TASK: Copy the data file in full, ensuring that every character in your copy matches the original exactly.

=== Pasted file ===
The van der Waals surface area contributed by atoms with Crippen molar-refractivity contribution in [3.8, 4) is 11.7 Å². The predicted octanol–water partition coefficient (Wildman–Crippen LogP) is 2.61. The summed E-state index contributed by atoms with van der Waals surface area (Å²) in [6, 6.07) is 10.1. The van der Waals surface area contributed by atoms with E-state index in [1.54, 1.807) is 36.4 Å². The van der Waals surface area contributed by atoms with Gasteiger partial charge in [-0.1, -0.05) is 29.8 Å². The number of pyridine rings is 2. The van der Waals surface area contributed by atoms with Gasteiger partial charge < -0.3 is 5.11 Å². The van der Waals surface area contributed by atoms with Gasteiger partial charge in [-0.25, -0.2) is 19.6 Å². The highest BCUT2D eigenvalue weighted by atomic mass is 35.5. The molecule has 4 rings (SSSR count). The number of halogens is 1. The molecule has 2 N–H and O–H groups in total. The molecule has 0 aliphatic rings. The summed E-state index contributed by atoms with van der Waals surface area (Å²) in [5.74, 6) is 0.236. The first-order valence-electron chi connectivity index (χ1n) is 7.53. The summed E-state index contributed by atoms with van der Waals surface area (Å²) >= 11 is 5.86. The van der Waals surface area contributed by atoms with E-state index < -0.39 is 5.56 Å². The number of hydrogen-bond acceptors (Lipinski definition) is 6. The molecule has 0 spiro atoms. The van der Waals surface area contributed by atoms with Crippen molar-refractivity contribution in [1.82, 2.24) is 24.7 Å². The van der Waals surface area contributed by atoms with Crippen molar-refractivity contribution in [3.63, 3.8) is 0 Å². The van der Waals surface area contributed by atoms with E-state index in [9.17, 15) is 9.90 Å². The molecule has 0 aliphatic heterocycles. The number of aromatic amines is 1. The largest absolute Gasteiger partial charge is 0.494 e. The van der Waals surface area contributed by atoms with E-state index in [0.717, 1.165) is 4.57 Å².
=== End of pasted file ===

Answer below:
The van der Waals surface area contributed by atoms with Crippen molar-refractivity contribution in [3.8, 4) is 11.7 Å². The predicted octanol–water partition coefficient (Wildman–Crippen LogP) is 2.61. The summed E-state index contributed by atoms with van der Waals surface area (Å²) in [6, 6.07) is 10.1. The van der Waals surface area contributed by atoms with E-state index in [1.54, 1.807) is 36.4 Å². The van der Waals surface area contributed by atoms with Gasteiger partial charge in [-0.1, -0.05) is 29.8 Å². The number of pyridine rings is 2. The van der Waals surface area contributed by atoms with Gasteiger partial charge < -0.3 is 5.11 Å². The van der Waals surface area contributed by atoms with Gasteiger partial charge in [-0.25, -0.2) is 19.6 Å². The highest BCUT2D eigenvalue weighted by atomic mass is 35.5. The molecule has 4 rings (SSSR count). The number of halogens is 1. The molecule has 2 N–H and O–H groups in total. The molecule has 0 aliphatic rings. The summed E-state index contributed by atoms with van der Waals surface area (Å²) in [5.74, 6) is 0.236. The first-order valence-electron chi connectivity index (χ1n) is 7.53. The summed E-state index contributed by atoms with van der Waals surface area (Å²) >= 11 is 5.86. The van der Waals surface area contributed by atoms with E-state index < -0.39 is 5.56 Å². The number of hydrogen-bond acceptors (Lipinski definition) is 6. The molecule has 0 spiro atoms. The van der Waals surface area contributed by atoms with Crippen molar-refractivity contribution in [1.82, 2.24) is 24.7 Å². The van der Waals surface area contributed by atoms with Crippen molar-refractivity contribution in [3.63, 3.8) is 0 Å². The van der Waals surface area contributed by atoms with E-state index in [9.17, 15) is 9.90 Å². The molecule has 0 aliphatic heterocycles. The number of aromatic amines is 1. The largest absolute Gasteiger partial charge is 0.494 e. The van der Waals surface area contributed by atoms with E-state index in [0.717, 1.165) is 4.57 Å².